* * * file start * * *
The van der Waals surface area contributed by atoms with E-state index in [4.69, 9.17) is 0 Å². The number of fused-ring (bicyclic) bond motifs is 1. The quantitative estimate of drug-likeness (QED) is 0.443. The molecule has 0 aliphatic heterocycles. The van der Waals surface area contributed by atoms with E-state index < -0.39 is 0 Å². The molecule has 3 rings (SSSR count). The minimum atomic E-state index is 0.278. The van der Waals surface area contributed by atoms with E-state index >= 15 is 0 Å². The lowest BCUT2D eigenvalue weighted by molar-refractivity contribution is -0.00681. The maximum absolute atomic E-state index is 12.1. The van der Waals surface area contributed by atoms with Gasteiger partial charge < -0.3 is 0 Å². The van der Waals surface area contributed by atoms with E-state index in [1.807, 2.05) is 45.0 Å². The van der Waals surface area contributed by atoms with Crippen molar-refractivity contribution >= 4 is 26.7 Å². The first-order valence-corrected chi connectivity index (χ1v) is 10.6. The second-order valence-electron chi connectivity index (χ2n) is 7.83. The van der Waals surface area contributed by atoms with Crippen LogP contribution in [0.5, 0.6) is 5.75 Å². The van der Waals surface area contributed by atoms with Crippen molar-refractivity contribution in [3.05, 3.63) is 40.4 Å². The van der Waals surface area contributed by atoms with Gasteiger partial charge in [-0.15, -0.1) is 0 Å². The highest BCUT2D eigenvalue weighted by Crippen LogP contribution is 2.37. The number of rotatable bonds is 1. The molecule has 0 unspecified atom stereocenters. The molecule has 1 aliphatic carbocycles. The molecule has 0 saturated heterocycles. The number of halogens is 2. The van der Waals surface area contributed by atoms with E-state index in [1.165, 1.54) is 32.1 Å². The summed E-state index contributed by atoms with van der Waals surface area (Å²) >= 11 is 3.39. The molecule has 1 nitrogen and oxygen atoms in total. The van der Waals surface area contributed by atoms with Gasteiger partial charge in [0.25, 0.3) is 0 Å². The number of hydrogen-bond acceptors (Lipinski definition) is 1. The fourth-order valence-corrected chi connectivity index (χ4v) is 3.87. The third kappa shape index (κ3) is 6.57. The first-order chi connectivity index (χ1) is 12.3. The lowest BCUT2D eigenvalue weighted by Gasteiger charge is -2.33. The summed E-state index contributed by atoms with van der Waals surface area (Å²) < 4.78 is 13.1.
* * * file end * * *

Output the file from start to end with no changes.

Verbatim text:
The van der Waals surface area contributed by atoms with E-state index in [4.69, 9.17) is 0 Å². The number of fused-ring (bicyclic) bond motifs is 1. The quantitative estimate of drug-likeness (QED) is 0.443. The molecule has 0 aliphatic heterocycles. The van der Waals surface area contributed by atoms with E-state index < -0.39 is 0 Å². The molecule has 3 rings (SSSR count). The minimum atomic E-state index is 0.278. The van der Waals surface area contributed by atoms with E-state index >= 15 is 0 Å². The lowest BCUT2D eigenvalue weighted by molar-refractivity contribution is -0.00681. The maximum absolute atomic E-state index is 12.1. The van der Waals surface area contributed by atoms with Gasteiger partial charge < -0.3 is 0 Å². The van der Waals surface area contributed by atoms with E-state index in [1.807, 2.05) is 45.0 Å². The van der Waals surface area contributed by atoms with Crippen molar-refractivity contribution >= 4 is 26.7 Å². The first-order valence-corrected chi connectivity index (χ1v) is 10.6. The second-order valence-electron chi connectivity index (χ2n) is 7.83. The van der Waals surface area contributed by atoms with Crippen LogP contribution in [0.5, 0.6) is 5.75 Å². The van der Waals surface area contributed by atoms with Crippen molar-refractivity contribution in [3.05, 3.63) is 40.4 Å². The van der Waals surface area contributed by atoms with Gasteiger partial charge in [-0.15, -0.1) is 0 Å². The highest BCUT2D eigenvalue weighted by Crippen LogP contribution is 2.37. The number of rotatable bonds is 1. The molecule has 0 unspecified atom stereocenters. The molecule has 1 aliphatic carbocycles. The molecule has 0 saturated heterocycles. The number of halogens is 2. The van der Waals surface area contributed by atoms with E-state index in [1.165, 1.54) is 32.1 Å². The summed E-state index contributed by atoms with van der Waals surface area (Å²) >= 11 is 3.39. The molecule has 1 nitrogen and oxygen atoms in total. The van der Waals surface area contributed by atoms with Gasteiger partial charge in [0.25, 0.3) is 0 Å². The number of hydrogen-bond acceptors (Lipinski definition) is 1. The fourth-order valence-corrected chi connectivity index (χ4v) is 3.87. The third kappa shape index (κ3) is 6.57. The first-order chi connectivity index (χ1) is 12.3. The lowest BCUT2D eigenvalue weighted by Gasteiger charge is -2.33. The summed E-state index contributed by atoms with van der Waals surface area (Å²) < 4.78 is 13.1.